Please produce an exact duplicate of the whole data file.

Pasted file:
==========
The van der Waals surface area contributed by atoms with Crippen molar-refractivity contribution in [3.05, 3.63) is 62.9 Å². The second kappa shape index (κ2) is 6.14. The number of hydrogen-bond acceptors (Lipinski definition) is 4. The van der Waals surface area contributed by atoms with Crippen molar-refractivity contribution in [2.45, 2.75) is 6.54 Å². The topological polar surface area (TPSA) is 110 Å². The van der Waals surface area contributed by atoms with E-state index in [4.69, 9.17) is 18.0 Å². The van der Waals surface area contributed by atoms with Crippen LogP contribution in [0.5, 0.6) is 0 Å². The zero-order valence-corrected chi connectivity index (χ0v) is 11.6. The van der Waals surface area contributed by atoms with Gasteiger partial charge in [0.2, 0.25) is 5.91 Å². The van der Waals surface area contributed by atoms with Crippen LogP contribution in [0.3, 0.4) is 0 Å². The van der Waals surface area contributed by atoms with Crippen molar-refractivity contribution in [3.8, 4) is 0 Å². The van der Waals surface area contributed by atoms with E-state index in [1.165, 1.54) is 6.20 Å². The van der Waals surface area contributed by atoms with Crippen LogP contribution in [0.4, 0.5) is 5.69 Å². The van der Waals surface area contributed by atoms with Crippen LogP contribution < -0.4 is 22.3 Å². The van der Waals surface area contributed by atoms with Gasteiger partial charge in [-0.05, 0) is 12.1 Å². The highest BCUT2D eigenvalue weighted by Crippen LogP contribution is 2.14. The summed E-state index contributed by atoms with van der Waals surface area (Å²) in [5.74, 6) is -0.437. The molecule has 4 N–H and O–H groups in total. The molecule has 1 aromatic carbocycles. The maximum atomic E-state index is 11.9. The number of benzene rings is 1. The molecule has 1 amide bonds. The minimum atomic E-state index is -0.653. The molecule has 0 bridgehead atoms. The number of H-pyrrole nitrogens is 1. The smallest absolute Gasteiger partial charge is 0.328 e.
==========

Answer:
The van der Waals surface area contributed by atoms with Crippen molar-refractivity contribution in [3.05, 3.63) is 62.9 Å². The second kappa shape index (κ2) is 6.14. The number of hydrogen-bond acceptors (Lipinski definition) is 4. The van der Waals surface area contributed by atoms with Crippen molar-refractivity contribution in [2.45, 2.75) is 6.54 Å². The topological polar surface area (TPSA) is 110 Å². The van der Waals surface area contributed by atoms with E-state index in [4.69, 9.17) is 18.0 Å². The van der Waals surface area contributed by atoms with Crippen LogP contribution in [0.5, 0.6) is 0 Å². The zero-order valence-corrected chi connectivity index (χ0v) is 11.6. The van der Waals surface area contributed by atoms with Gasteiger partial charge in [0.2, 0.25) is 5.91 Å². The van der Waals surface area contributed by atoms with Crippen LogP contribution in [0.3, 0.4) is 0 Å². The van der Waals surface area contributed by atoms with Crippen molar-refractivity contribution in [3.8, 4) is 0 Å². The van der Waals surface area contributed by atoms with E-state index in [1.165, 1.54) is 6.20 Å². The van der Waals surface area contributed by atoms with Crippen LogP contribution in [0.4, 0.5) is 5.69 Å². The van der Waals surface area contributed by atoms with Crippen LogP contribution < -0.4 is 22.3 Å². The van der Waals surface area contributed by atoms with Gasteiger partial charge in [-0.05, 0) is 12.1 Å². The highest BCUT2D eigenvalue weighted by Crippen LogP contribution is 2.14. The summed E-state index contributed by atoms with van der Waals surface area (Å²) in [5.74, 6) is -0.437. The molecule has 4 N–H and O–H groups in total. The molecule has 1 aromatic carbocycles. The maximum atomic E-state index is 11.9. The number of benzene rings is 1. The molecule has 1 amide bonds. The minimum atomic E-state index is -0.653. The molecule has 0 bridgehead atoms. The number of H-pyrrole nitrogens is 1. The smallest absolute Gasteiger partial charge is 0.328 e.